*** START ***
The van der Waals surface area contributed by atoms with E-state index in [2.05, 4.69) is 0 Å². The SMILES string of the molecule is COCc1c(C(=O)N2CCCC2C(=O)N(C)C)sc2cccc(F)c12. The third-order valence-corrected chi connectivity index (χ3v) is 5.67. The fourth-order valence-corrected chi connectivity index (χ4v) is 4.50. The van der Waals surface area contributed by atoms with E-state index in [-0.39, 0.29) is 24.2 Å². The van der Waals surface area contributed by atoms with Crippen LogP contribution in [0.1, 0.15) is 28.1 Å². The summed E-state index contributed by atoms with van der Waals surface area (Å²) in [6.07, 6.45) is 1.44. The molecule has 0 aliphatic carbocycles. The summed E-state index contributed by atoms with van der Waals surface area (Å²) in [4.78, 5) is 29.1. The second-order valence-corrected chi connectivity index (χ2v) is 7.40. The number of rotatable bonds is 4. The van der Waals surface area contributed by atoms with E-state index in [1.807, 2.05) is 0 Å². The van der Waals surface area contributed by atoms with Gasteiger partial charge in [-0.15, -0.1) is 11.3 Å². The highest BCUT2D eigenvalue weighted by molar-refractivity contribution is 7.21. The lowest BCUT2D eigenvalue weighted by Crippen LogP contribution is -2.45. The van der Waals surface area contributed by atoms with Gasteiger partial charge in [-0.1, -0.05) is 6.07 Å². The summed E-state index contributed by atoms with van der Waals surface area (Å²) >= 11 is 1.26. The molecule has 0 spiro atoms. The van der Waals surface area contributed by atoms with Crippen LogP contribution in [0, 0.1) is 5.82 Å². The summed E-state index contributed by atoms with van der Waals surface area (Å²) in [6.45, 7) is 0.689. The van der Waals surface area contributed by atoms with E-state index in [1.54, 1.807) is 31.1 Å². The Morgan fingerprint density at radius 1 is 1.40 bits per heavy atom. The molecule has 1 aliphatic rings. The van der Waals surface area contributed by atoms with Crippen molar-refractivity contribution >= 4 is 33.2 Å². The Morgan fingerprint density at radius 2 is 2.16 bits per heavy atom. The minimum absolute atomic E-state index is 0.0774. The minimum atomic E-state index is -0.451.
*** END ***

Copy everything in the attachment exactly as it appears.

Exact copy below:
The van der Waals surface area contributed by atoms with E-state index in [2.05, 4.69) is 0 Å². The SMILES string of the molecule is COCc1c(C(=O)N2CCCC2C(=O)N(C)C)sc2cccc(F)c12. The third-order valence-corrected chi connectivity index (χ3v) is 5.67. The fourth-order valence-corrected chi connectivity index (χ4v) is 4.50. The van der Waals surface area contributed by atoms with E-state index in [-0.39, 0.29) is 24.2 Å². The van der Waals surface area contributed by atoms with Crippen LogP contribution in [0.1, 0.15) is 28.1 Å². The summed E-state index contributed by atoms with van der Waals surface area (Å²) in [6.07, 6.45) is 1.44. The molecule has 0 aliphatic carbocycles. The summed E-state index contributed by atoms with van der Waals surface area (Å²) in [4.78, 5) is 29.1. The second-order valence-corrected chi connectivity index (χ2v) is 7.40. The number of rotatable bonds is 4. The van der Waals surface area contributed by atoms with E-state index in [1.807, 2.05) is 0 Å². The van der Waals surface area contributed by atoms with Gasteiger partial charge in [-0.15, -0.1) is 11.3 Å². The highest BCUT2D eigenvalue weighted by molar-refractivity contribution is 7.21. The lowest BCUT2D eigenvalue weighted by Crippen LogP contribution is -2.45. The van der Waals surface area contributed by atoms with Gasteiger partial charge in [-0.1, -0.05) is 6.07 Å². The summed E-state index contributed by atoms with van der Waals surface area (Å²) >= 11 is 1.26. The molecule has 0 spiro atoms. The van der Waals surface area contributed by atoms with Crippen LogP contribution in [0, 0.1) is 5.82 Å². The summed E-state index contributed by atoms with van der Waals surface area (Å²) in [6.45, 7) is 0.689. The van der Waals surface area contributed by atoms with E-state index in [1.54, 1.807) is 31.1 Å². The Morgan fingerprint density at radius 1 is 1.40 bits per heavy atom. The molecule has 1 aliphatic rings. The van der Waals surface area contributed by atoms with Crippen molar-refractivity contribution >= 4 is 33.2 Å². The Morgan fingerprint density at radius 2 is 2.16 bits per heavy atom. The minimum absolute atomic E-state index is 0.0774. The minimum atomic E-state index is -0.451.